6. Driver for soundcard
  7. New network connection for Broadband ...
+7  A: 

over the years i have arrived to the decision that i do as little customization as possible since workplaces change and computers change (both at home and at work).

i used to do all kinds of crazy tweaks with litestep, setting up partitions, etc. these days i pare it down to the basics, and it does not take me long to setup a machine and have a familiar environment.

in addition to the usual "win32dev" setup (classic scheme, optimized for performance, no special effects, show all files, details in explorer views, blue background, etc) i have the following stack:

  • cygwin (gcc, vim, curl, wget, perl/ruby/python, svn, git, ssh, netcat, etc; rxvt for terminal)
  • ffox + adblock + dev plugins
  • clipx for simple stack-like clipboard with previews
  • textpad + a few basics syntax highlighters
  • virtuawin - the only minimal window manager that does all i need and nothing more
  • autoHotKey for basic app shortcuts
  • procexp to replace task manager
  • all other sysinternals tools
  • tortoise svn
  • putty + agent + keys
  • 7zip
  • keepass
  • wireshark

everything i install by hand goes into c:\programs (for easy no-space, lowercase paths).

+1 for the top 3 :)

I wonder how many of you use nLite/vLite to create a custom installer for Windows???

My development tools get installed:

  • Virtualbox
  • Firefox plugins (WebDeveloper, FireBug, etc)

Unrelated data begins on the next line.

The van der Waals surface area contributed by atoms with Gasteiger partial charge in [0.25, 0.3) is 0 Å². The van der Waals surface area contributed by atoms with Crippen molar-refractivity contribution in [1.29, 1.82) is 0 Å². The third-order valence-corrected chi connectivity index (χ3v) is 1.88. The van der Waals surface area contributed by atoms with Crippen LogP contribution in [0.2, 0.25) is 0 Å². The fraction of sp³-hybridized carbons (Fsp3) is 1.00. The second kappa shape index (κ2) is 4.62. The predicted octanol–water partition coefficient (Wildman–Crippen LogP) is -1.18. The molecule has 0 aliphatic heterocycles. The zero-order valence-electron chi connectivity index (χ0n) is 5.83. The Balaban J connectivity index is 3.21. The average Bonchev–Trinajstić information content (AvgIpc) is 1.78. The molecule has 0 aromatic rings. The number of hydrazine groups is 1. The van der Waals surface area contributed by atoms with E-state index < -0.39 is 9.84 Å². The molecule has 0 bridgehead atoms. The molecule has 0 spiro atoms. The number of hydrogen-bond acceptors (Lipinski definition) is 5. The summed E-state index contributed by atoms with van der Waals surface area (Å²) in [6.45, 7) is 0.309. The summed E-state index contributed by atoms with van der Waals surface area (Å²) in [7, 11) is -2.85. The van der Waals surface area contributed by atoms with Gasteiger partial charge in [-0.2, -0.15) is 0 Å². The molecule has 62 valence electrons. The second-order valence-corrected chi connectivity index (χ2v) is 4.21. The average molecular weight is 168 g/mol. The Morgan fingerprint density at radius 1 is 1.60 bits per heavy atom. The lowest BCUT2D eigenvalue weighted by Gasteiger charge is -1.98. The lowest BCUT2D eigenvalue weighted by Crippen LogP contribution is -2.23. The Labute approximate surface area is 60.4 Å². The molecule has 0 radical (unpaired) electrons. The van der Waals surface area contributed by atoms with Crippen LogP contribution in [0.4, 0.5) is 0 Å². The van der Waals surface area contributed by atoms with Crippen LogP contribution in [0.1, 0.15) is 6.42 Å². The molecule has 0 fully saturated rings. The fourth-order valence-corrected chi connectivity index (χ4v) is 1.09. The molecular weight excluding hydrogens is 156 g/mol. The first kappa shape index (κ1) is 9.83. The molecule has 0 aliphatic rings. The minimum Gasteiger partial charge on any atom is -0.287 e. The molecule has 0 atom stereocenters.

Plus many more...

Redbeard 0x0A

Mainly : Visual Studio , SQL Server and some extensions for them such as Rock Scroll etc.

Being a web developer I install 4 other browsers (along IE) : Opera, Firefox, Chrome and Safari.

Also :

  • SysInternals Process Explorer Altova
  • Altova XML Spy
  • Winamp
  • Office 2007
  • Altova Diff Dog
  • Paint.NET
  • Yahoo Messenger
  • Skype
  • Reflector
  • ViewState Decoder
  • Oracle SQL Developer
  • FastStone Image Viewer
  • TextPad
  • DC++
  • FeedReader
  • .NET Memory Profiler (SciTech)
  • HttpLook
  • NetBeans
  • SQLDigger
  • Winamp
  • Workrave
  • Manic Time
  • MySQL (including alpha such as 6.0)
Andrei Rinea
  1. Install latest service pack. Usually, I slipstream it anyway.

  2. Prevent applications from stealing focus.

  3. Copy my command line apps (basic unix commands) and SysInternals apps.

  4. Windows Updates

  5. Install developer tools like Visual Studio, Eclipse, VirtualBox, etc.

I'm leaning more towards having service based applications like SQL Server be installed on a base lined Virtual Machine and run from there. That way I only have it running when I need to and I can extend the performance life of my Windows install.

Jeremy Edwards
  1. Install wipfw (and a decent ruleset) before hooking the box to the Internet.
  2. Install Far Manager + some plugins.
  3. Install vim.
  4. Install gkrellm.

All this used to happen in the past. Nowadays I'm using Linux exclusively and I'm happy with it. I'm not a fanboy, neither I'm a zealot. Linux just does the job for me so I stick to it.

+4  A: 

I'm surprised nobody has mentioned ClipX. I find that I can't develop without this clipboard history tool.

Mladen Mihajlovic
thanks dude, the most wanted tool for me.